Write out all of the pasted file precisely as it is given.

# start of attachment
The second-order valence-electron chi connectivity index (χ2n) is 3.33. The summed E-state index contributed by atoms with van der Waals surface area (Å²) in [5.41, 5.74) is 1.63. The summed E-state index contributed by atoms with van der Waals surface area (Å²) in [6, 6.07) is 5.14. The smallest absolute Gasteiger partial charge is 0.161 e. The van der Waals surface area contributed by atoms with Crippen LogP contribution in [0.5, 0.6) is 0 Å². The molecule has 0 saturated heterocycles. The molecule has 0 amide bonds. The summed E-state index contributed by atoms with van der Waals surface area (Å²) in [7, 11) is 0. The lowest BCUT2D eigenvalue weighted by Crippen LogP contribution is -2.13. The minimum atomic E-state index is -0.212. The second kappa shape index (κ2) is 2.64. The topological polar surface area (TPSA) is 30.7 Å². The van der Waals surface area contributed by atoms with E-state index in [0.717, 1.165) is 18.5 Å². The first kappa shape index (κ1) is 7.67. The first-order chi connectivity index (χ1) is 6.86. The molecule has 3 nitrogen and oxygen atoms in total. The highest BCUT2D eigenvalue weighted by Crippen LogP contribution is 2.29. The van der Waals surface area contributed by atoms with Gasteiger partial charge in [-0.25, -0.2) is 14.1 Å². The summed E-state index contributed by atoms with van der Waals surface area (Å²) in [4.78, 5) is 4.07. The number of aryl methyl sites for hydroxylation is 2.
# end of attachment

The second-order valence-electron chi connectivity index (χ2n) is 3.33. The summed E-state index contributed by atoms with van der Waals surface area (Å²) in [5.41, 5.74) is 1.63. The summed E-state index contributed by atoms with van der Waals surface area (Å²) in [6, 6.07) is 5.14. The smallest absolute Gasteiger partial charge is 0.161 e. The van der Waals surface area contributed by atoms with Crippen LogP contribution in [0.5, 0.6) is 0 Å². The molecule has 0 saturated heterocycles. The molecule has 0 amide bonds. The summed E-state index contributed by atoms with van der Waals surface area (Å²) in [7, 11) is 0. The lowest BCUT2D eigenvalue weighted by Crippen LogP contribution is -2.13. The minimum atomic E-state index is -0.212. The second kappa shape index (κ2) is 2.64. The topological polar surface area (TPSA) is 30.7 Å². The van der Waals surface area contributed by atoms with E-state index in [0.717, 1.165) is 18.5 Å². The first kappa shape index (κ1) is 7.67. The first-order chi connectivity index (χ1) is 6.86. The molecule has 3 nitrogen and oxygen atoms in total. The highest BCUT2D eigenvalue weighted by Crippen LogP contribution is 2.29. The van der Waals surface area contributed by atoms with Gasteiger partial charge in [-0.25, -0.2) is 14.1 Å². The summed E-state index contributed by atoms with van der Waals surface area (Å²) in [4.78, 5) is 4.07. The number of aryl methyl sites for hydroxylation is 2.